Strikes are increasingly paralyzing the UK

Representatives of the professions are more and more resorting to the instrument of strike due to the continuous deterioration of their standards of living in the UK. Trade unions range from postmen to dock workers, from train and bus drivers to lawyers.

More work stops are scheduled next week in the transport sector, and now nurses, doctors and lawyers are also threatening to strike. In Edinburgh, public space maintenance officials are also on strike, for 11 days. The period ahead promises to be particularly difficult for the British population, with people facing inflation above the EU average.

“There is no national strategy here, things have happened at the local level, but people all over the country have the same feelings. The movement seems coordinated because everyone is coming to the same conclusions,” said Miles Hubbard, a union official with more than a million members. Enough, we can’t take it anymore.”

London bus drivers are on strike because of wage increases that do not keep pace with inflation.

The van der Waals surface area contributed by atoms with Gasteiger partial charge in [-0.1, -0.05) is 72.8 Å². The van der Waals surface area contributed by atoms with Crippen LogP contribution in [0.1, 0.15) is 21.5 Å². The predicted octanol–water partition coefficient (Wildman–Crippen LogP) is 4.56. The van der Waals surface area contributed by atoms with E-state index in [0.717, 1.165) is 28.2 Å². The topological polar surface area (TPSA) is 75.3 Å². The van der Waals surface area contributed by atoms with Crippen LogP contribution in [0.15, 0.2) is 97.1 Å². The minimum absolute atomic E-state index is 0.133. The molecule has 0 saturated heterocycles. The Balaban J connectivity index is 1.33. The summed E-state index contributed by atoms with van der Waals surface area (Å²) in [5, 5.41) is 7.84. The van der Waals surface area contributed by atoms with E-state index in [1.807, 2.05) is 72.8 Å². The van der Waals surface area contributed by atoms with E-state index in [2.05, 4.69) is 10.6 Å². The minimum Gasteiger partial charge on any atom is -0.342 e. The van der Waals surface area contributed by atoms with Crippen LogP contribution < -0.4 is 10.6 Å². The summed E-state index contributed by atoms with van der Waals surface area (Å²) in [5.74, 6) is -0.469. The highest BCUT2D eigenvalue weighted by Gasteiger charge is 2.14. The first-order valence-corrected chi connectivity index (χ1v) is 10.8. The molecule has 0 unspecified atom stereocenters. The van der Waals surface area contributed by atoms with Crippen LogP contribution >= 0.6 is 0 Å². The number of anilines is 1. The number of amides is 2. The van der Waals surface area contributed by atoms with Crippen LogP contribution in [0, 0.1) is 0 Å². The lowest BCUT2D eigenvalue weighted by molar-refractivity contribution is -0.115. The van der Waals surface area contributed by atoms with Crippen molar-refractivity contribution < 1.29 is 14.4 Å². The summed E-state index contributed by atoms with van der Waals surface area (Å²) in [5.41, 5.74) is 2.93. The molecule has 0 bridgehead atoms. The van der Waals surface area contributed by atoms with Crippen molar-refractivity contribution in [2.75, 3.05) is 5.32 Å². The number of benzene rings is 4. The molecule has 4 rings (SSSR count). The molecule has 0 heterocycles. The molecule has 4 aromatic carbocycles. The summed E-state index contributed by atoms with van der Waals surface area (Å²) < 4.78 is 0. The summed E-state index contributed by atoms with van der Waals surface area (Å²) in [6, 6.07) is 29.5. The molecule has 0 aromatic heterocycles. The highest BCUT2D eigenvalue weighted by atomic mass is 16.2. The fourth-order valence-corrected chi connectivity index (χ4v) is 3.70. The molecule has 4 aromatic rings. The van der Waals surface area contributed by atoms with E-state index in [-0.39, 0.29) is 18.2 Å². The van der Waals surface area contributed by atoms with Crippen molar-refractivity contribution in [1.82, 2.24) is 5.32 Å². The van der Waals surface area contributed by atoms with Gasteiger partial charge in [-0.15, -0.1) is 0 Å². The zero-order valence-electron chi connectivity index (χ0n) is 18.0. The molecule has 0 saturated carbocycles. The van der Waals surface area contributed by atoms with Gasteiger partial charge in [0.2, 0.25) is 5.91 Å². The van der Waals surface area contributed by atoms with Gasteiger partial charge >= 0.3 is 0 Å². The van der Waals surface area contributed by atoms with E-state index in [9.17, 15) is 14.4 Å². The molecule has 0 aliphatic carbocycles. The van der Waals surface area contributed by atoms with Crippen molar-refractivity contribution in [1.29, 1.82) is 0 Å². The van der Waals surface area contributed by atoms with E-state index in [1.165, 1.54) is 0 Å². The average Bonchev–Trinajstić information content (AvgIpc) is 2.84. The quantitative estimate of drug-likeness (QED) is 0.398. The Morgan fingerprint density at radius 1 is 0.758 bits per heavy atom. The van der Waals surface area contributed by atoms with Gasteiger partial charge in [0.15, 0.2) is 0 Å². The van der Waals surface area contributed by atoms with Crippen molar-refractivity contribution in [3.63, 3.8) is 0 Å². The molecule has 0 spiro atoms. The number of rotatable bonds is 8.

“People in different industries are on the move because everyone is feeling the financial impact. I think the situation will get worse,” predicted Michele Bravoy, union worker.

“This issue is even more important for these drivers because the cost of living has gone up a lot and winter is coming. They will keep fighting until a solution is found,” said Euronews correspondent Luke Hanrahan.

The seas were separated and became a chef

According to one of the drivers, Abdel-Hanafi, their prospects are dire:

“Either we heat up or we eat. You have to choose between the two, but we want both, which is why we do all this.”

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John Landsoon now works as a chef, but was recently hired by ferry operator P&O. He was fired with eight hundred of his colleagues in order to hire cheaper foreign workers in their stead.

“The unions are absolutely right to be up front when it comes to our working conditions. The government allowed P&O to send eight hundred sailors this year,” he then answered our reporter’s question that by the time the union tried to help with this, it was already too late.

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